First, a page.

So, inspired by the nighttime scenes of his painter friends Pinkham and Mirich, as well as those by historical greats, like paintings of the Thames River at night by James Abbott McNeill Whistler, Merrell began to paint desert nocturnes. “I’d go out into the park at night and do sketches of it in the moonlight,” he says. “It was pretty fantastic to explore. Somehow, the mood really resonated for me, something about the lower light and the shapes of things in the darkness. During the daytime, we expect a certain resolution and more details. At night, there’s a sense of more freedom. You don’t have to explain things as much.”

A key moment in the development of his nocturnes was the realization that, since subjects in the dark all had similar values without much of the contrast one sees by daylight, he had to depict form by using color alone. “I use the same palette as I do for all my other paintings, including greens, blues, violets, cadmium red, and cadmium orange,” he says. “I just mix them differently. And there are even some situations where I use my yellows as well. I’m painting relationships of colors, not specific local colors.” That evocative approach to desert subjects has carried over into scenes lit by lingering traces of daylight, such as his painting CIRCLE SKY [see page 6], which depicts specimens of the national park’s eponymous spindly, twisted members of the agave family.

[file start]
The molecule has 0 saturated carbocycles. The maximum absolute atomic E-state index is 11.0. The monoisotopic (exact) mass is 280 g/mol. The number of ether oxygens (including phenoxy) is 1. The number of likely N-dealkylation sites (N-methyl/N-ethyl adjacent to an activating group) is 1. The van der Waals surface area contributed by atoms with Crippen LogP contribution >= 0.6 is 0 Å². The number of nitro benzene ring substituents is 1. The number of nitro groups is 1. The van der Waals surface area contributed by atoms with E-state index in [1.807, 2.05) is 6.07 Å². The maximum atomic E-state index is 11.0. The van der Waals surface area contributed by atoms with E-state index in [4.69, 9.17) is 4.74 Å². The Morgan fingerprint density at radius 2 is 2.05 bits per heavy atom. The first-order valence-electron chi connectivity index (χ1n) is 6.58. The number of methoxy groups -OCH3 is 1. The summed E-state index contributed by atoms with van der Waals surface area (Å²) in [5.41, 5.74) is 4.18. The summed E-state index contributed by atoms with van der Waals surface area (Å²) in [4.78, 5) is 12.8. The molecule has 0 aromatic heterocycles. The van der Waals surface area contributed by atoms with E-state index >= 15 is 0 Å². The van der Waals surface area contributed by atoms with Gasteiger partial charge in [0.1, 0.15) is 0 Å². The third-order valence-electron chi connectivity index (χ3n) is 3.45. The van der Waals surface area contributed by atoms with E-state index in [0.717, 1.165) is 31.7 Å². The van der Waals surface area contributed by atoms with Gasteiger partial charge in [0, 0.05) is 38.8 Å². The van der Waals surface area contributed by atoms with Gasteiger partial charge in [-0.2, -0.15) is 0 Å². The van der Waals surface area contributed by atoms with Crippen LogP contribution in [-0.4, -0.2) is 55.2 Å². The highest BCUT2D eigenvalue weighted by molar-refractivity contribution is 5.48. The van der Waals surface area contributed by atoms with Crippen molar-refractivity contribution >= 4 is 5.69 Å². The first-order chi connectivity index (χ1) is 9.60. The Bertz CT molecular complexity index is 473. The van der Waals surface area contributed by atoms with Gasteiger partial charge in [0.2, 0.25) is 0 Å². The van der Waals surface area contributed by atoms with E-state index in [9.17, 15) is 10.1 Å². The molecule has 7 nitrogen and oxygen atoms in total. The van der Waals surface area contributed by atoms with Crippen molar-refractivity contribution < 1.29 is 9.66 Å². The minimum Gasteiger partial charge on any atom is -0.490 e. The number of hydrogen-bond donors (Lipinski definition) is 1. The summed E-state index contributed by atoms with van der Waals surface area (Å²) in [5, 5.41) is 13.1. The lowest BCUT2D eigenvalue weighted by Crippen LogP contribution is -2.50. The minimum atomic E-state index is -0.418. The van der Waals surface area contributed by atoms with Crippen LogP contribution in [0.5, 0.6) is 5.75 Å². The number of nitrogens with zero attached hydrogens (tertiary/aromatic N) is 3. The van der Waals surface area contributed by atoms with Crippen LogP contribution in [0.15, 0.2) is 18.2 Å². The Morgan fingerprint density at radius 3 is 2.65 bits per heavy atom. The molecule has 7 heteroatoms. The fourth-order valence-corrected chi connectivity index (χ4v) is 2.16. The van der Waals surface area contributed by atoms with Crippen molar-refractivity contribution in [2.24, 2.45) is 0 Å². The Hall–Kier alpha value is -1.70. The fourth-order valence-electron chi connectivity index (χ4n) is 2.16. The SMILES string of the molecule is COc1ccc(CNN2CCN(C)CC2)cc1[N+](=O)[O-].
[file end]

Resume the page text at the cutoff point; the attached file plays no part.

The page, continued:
Merrell continues to visit and paint both nighttime and dawn or dusk scenes of Joshua Tree and other deserts of the southwestern United States, as well as places farther afield. He particularly enjoyed the arched cliffs of Étretat on the Normandy coast of France, which he and Rosales visited on their honeymoon in 2011. And, more recently, en route to Denver to participate in the annual Coors Western Art Exhibit & Sale, he stopped to sketch New Mexico’s White Sands National Monument, which gave rise to a minimalist study in shades of white and blue entitled SLOPES OF DISTANT WIND.

Going forward, he would love an opportunity to paint in Provence, and he hopes to be granted the monthlong residency he recently applied for to paint in Death Valley National Park next January. Regardless of the destination, though, Merrell is impelled simply by the opportunity to “see a new place, find something engaging.” He pauses a moment, and then adds with a smile, “like seeing eyes in the dark!”

representation
Altamira Fine Art, Scottsdale, AZ, and Jackson, WY; Egeli Gallery, Provincetown, MA; Maxwell
Alexander Gallery,
Los Angeles, CA; Oh-Be-Joyful Gallery, Crested Butte, CO, and Telluride, CO.

This story was featured in the June 2018 issue of Southwest Art magazine. Get the Southwest Art June 2018 print issue or digital download now–then subscribe to Southwest Art and never miss another story.